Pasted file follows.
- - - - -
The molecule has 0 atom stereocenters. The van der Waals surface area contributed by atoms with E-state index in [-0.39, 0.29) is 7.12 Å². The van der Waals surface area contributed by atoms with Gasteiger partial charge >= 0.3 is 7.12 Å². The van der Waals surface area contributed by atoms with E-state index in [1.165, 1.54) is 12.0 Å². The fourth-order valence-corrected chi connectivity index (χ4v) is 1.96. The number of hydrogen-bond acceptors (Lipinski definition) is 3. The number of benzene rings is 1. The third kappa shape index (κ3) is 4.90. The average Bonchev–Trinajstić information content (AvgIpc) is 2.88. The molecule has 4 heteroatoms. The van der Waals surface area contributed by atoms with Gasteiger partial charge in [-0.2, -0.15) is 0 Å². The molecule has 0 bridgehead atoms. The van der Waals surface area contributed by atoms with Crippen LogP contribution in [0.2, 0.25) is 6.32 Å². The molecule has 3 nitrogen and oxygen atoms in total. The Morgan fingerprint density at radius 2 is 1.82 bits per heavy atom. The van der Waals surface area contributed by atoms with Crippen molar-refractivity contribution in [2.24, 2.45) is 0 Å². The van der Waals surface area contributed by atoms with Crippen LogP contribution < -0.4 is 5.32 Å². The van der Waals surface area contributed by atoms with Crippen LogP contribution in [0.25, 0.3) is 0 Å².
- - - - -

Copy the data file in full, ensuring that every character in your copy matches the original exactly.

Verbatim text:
The molecule has 0 atom stereocenters. The van der Waals surface area contributed by atoms with E-state index in [-0.39, 0.29) is 7.12 Å². The van der Waals surface area contributed by atoms with Gasteiger partial charge >= 0.3 is 7.12 Å². The van der Waals surface area contributed by atoms with E-state index in [1.165, 1.54) is 12.0 Å². The fourth-order valence-corrected chi connectivity index (χ4v) is 1.96. The number of hydrogen-bond acceptors (Lipinski definition) is 3. The number of benzene rings is 1. The third kappa shape index (κ3) is 4.90. The average Bonchev–Trinajstić information content (AvgIpc) is 2.88. The molecule has 4 heteroatoms. The van der Waals surface area contributed by atoms with Gasteiger partial charge in [-0.2, -0.15) is 0 Å². The molecule has 0 bridgehead atoms. The van der Waals surface area contributed by atoms with Crippen LogP contribution in [0.2, 0.25) is 6.32 Å². The molecule has 3 nitrogen and oxygen atoms in total. The Morgan fingerprint density at radius 2 is 1.82 bits per heavy atom. The van der Waals surface area contributed by atoms with Crippen molar-refractivity contribution in [2.24, 2.45) is 0 Å². The van der Waals surface area contributed by atoms with Crippen LogP contribution < -0.4 is 5.32 Å². The van der Waals surface area contributed by atoms with Crippen LogP contribution in [0.25, 0.3) is 0 Å².